Next Steps and Future Directions

Having begun this course expecting to hear about technologies being developed “for” development (as opposed to “with”, “in” or “and”), it’s exciting to see so much careful reflection about the most appropriate and sustainable ways to approach the ICTD field. The enthusiasm and creativity being fostered by Tap and colleagues is really inspiring and hopeful. I appreciate the opportunity to have met and talked with some brilliant, dedicated fellow students working on the frontiers of technology applications in underserved communities.

Specifically, I’m interested in strengthening contacts and collaborations between the iSchool and the School of Public Health to promote multidisciplinary approaches to improving the efficiency and effectiveness of public health in the developing world. A co-listed seminar in “eHealth for a global context” or something like that would be a great start – a curriculum that I’d love to part of developing.

For a next go at this seminar, I would suggest forming topic area/field specific interest groups early in the semester (health, education, agriculture, finance for example) and dedicating ½ hour of each seminar session to those groups meeting and discussing relevant current events or a particular article. This may help to bring together people from the various disciplines represented around those interest areas – forming interdisciplinary teams. Another suggestion is to include interest area review or summary papers as orienting references. Again, this could help to orient students to what’s out there in their interest area (health, agriculture, etc.) but also to identify relevant publications, journals, and communities to be tuned into.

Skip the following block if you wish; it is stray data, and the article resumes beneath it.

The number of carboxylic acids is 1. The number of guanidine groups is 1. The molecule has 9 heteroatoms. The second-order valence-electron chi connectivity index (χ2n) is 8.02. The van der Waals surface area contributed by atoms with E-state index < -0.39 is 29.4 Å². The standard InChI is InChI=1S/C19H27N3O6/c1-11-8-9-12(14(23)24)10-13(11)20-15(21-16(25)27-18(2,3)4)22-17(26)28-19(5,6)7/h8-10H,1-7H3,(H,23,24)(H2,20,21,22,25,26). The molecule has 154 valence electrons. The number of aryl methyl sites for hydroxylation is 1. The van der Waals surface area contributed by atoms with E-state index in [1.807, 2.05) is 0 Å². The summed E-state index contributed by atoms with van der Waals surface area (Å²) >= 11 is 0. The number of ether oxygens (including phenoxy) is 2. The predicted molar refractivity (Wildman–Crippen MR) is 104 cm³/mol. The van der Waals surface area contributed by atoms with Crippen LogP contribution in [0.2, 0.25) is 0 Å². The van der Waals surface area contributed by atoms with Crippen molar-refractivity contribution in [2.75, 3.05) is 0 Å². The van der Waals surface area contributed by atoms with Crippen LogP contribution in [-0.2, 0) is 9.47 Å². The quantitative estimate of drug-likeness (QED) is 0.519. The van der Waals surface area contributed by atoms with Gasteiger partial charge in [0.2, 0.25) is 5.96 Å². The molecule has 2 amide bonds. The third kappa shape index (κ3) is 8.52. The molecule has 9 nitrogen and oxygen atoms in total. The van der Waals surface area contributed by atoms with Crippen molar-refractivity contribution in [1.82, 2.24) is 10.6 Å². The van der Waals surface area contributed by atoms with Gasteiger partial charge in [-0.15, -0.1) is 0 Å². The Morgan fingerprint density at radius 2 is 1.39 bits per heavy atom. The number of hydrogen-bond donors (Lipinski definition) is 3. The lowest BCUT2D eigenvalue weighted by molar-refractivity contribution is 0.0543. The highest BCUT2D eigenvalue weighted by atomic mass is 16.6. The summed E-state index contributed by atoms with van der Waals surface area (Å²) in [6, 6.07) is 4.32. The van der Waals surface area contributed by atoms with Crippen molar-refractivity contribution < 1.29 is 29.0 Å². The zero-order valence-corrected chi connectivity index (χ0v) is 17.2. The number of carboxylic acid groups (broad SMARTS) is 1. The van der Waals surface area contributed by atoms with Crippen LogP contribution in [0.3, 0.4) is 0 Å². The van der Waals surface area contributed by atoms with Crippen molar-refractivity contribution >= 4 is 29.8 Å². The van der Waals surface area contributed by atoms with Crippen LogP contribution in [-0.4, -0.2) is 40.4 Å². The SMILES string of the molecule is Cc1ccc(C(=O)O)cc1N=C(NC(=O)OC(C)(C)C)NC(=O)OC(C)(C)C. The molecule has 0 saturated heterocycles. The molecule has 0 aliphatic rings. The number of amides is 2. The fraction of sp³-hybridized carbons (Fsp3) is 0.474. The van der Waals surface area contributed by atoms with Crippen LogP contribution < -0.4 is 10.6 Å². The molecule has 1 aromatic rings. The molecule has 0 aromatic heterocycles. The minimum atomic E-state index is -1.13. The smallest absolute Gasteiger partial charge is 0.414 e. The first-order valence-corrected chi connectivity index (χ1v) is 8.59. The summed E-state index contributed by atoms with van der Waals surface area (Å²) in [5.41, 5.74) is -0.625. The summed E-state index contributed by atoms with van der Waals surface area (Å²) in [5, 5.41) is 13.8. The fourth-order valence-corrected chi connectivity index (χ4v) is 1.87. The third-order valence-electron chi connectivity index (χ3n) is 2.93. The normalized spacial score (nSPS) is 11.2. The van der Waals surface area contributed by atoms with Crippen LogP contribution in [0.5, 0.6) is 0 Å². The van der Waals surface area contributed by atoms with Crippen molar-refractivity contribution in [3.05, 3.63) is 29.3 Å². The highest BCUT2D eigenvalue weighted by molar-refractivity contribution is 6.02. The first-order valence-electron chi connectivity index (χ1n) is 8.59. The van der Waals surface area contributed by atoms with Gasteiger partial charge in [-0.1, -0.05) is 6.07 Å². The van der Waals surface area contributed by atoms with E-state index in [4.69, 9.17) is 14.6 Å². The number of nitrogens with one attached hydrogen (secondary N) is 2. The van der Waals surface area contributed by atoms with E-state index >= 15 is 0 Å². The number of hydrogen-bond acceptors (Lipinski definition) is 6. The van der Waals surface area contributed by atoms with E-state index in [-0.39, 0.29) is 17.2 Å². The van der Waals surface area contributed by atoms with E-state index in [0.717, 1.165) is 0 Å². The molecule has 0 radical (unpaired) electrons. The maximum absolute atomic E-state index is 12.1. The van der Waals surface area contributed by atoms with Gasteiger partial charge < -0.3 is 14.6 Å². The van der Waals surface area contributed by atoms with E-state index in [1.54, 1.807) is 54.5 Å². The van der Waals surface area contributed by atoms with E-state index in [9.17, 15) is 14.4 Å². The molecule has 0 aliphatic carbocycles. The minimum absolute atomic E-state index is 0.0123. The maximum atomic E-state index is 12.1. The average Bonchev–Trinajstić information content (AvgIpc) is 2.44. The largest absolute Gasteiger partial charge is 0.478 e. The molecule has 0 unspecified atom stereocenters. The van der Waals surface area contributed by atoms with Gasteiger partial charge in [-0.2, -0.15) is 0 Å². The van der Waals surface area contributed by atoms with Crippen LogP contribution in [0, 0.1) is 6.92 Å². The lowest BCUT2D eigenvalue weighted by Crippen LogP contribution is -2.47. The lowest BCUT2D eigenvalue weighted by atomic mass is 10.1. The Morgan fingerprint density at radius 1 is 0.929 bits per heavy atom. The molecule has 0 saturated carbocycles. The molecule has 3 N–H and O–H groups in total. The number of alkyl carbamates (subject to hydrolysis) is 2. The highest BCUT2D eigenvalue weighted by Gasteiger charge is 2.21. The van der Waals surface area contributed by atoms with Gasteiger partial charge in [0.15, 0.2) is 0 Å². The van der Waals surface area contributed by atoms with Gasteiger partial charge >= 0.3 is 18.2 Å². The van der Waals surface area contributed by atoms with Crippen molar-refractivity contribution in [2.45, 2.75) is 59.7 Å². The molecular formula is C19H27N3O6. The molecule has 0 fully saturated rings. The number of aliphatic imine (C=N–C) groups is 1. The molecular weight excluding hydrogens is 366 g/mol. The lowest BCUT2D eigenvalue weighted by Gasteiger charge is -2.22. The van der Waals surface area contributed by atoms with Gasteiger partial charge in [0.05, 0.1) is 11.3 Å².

10.28 The Challenge and the Hope: User Involvement in ICTs in Rural Gujarat and Mexico

I was really impressed with Neil’s work. He emphasized and articulated the importance of the context, the background research and ground-truthing of the ideas so well. Both Neil and Yael’s research includes increasing accountability, transparency, local ownership and empowerment through use of ICTs in the resepcive context. Looking forward to following these projects as they evolve.

10.21 Commcare and Bodas for Life

Two of the three presentations today highlighted the importance of Community Health Workers (CHWs) in health care delivery in the developing world. For me, this is one of the most interesting areas of ICT or eHealth – when communication tools and information management systems can essentially multiply the efficiency and/or effectiveness of non-clinical health care and public health support services.